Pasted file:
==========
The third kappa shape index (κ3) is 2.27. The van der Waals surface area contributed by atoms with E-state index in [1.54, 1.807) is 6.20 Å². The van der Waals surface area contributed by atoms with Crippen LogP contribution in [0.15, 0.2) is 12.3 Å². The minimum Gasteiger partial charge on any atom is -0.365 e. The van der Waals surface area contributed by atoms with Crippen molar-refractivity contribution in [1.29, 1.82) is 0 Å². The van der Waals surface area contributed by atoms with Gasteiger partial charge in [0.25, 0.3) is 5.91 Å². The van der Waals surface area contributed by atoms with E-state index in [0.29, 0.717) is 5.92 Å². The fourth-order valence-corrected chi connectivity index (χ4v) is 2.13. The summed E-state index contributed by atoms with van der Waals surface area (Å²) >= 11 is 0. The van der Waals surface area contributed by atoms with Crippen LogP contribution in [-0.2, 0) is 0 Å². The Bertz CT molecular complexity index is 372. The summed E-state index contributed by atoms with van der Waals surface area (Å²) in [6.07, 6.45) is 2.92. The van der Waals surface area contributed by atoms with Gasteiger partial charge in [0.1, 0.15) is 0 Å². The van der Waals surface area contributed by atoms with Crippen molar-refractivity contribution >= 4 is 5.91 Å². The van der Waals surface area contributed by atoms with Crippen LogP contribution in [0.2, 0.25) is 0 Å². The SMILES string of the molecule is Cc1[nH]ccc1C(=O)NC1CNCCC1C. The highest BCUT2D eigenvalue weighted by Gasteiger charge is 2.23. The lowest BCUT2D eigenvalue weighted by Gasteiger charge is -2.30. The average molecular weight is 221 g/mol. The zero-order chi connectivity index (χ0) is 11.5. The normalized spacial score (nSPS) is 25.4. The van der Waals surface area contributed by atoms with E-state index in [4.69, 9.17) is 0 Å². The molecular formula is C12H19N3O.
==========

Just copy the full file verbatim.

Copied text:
The third kappa shape index (κ3) is 2.27. The van der Waals surface area contributed by atoms with E-state index in [1.54, 1.807) is 6.20 Å². The van der Waals surface area contributed by atoms with Crippen LogP contribution in [0.15, 0.2) is 12.3 Å². The minimum Gasteiger partial charge on any atom is -0.365 e. The van der Waals surface area contributed by atoms with Crippen molar-refractivity contribution in [1.29, 1.82) is 0 Å². The van der Waals surface area contributed by atoms with Gasteiger partial charge in [0.25, 0.3) is 5.91 Å². The van der Waals surface area contributed by atoms with E-state index in [0.29, 0.717) is 5.92 Å². The fourth-order valence-corrected chi connectivity index (χ4v) is 2.13. The summed E-state index contributed by atoms with van der Waals surface area (Å²) >= 11 is 0. The van der Waals surface area contributed by atoms with Crippen LogP contribution in [-0.2, 0) is 0 Å². The Bertz CT molecular complexity index is 372. The summed E-state index contributed by atoms with van der Waals surface area (Å²) in [6.07, 6.45) is 2.92. The van der Waals surface area contributed by atoms with Gasteiger partial charge in [0.1, 0.15) is 0 Å². The van der Waals surface area contributed by atoms with Crippen molar-refractivity contribution >= 4 is 5.91 Å². The van der Waals surface area contributed by atoms with Crippen LogP contribution in [0.2, 0.25) is 0 Å². The SMILES string of the molecule is Cc1[nH]ccc1C(=O)NC1CNCCC1C. The highest BCUT2D eigenvalue weighted by Gasteiger charge is 2.23. The lowest BCUT2D eigenvalue weighted by Gasteiger charge is -2.30. The average molecular weight is 221 g/mol. The zero-order chi connectivity index (χ0) is 11.5. The normalized spacial score (nSPS) is 25.4. The van der Waals surface area contributed by atoms with E-state index in [4.69, 9.17) is 0 Å². The molecular formula is C12H19N3O.